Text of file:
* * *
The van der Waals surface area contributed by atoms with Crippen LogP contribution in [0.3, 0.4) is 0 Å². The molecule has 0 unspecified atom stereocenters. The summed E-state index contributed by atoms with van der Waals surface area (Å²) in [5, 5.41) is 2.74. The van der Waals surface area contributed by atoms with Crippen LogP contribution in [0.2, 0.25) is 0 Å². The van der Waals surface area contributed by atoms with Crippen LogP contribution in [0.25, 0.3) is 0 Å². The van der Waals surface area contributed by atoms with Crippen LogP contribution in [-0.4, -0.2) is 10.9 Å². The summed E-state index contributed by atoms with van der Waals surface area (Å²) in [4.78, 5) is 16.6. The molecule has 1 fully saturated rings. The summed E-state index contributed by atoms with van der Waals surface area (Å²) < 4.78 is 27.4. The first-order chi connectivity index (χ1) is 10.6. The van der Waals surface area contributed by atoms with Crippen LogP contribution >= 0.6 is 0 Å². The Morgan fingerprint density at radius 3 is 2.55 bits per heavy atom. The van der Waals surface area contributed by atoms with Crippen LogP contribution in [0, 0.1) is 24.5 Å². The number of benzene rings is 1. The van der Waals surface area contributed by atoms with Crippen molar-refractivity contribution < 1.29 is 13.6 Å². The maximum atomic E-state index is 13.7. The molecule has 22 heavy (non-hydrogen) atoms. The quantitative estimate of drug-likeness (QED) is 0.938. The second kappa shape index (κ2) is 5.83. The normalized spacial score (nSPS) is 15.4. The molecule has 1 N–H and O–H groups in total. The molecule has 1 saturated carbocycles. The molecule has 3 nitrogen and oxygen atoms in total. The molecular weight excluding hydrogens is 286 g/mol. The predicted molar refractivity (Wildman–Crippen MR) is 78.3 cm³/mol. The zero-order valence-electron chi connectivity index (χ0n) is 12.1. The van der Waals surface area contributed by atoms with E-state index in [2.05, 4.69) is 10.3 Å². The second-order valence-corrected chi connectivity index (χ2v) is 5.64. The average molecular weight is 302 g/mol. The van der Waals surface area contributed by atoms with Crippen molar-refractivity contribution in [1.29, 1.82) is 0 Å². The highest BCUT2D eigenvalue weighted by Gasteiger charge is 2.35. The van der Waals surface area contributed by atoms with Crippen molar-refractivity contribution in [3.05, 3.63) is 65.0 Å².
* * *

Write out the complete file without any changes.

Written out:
The van der Waals surface area contributed by atoms with Crippen LogP contribution in [0.3, 0.4) is 0 Å². The molecule has 0 unspecified atom stereocenters. The summed E-state index contributed by atoms with van der Waals surface area (Å²) in [5, 5.41) is 2.74. The van der Waals surface area contributed by atoms with Crippen LogP contribution in [0.2, 0.25) is 0 Å². The van der Waals surface area contributed by atoms with Crippen LogP contribution in [0.25, 0.3) is 0 Å². The van der Waals surface area contributed by atoms with Crippen LogP contribution in [-0.4, -0.2) is 10.9 Å². The summed E-state index contributed by atoms with van der Waals surface area (Å²) in [4.78, 5) is 16.6. The molecule has 1 fully saturated rings. The summed E-state index contributed by atoms with van der Waals surface area (Å²) < 4.78 is 27.4. The first-order chi connectivity index (χ1) is 10.6. The van der Waals surface area contributed by atoms with Crippen LogP contribution >= 0.6 is 0 Å². The Morgan fingerprint density at radius 3 is 2.55 bits per heavy atom. The van der Waals surface area contributed by atoms with Crippen LogP contribution in [0, 0.1) is 24.5 Å². The number of benzene rings is 1. The van der Waals surface area contributed by atoms with Crippen molar-refractivity contribution < 1.29 is 13.6 Å². The maximum atomic E-state index is 13.7. The molecule has 22 heavy (non-hydrogen) atoms. The quantitative estimate of drug-likeness (QED) is 0.938. The second kappa shape index (κ2) is 5.83. The normalized spacial score (nSPS) is 15.4. The molecule has 1 N–H and O–H groups in total. The molecule has 1 saturated carbocycles. The molecule has 3 nitrogen and oxygen atoms in total. The molecular weight excluding hydrogens is 286 g/mol. The predicted molar refractivity (Wildman–Crippen MR) is 78.3 cm³/mol. The zero-order valence-electron chi connectivity index (χ0n) is 12.1. The van der Waals surface area contributed by atoms with E-state index in [2.05, 4.69) is 10.3 Å². The second-order valence-corrected chi connectivity index (χ2v) is 5.64. The average molecular weight is 302 g/mol. The van der Waals surface area contributed by atoms with Crippen molar-refractivity contribution in [1.29, 1.82) is 0 Å². The highest BCUT2D eigenvalue weighted by Gasteiger charge is 2.35. The van der Waals surface area contributed by atoms with Crippen molar-refractivity contribution in [3.05, 3.63) is 65.0 Å².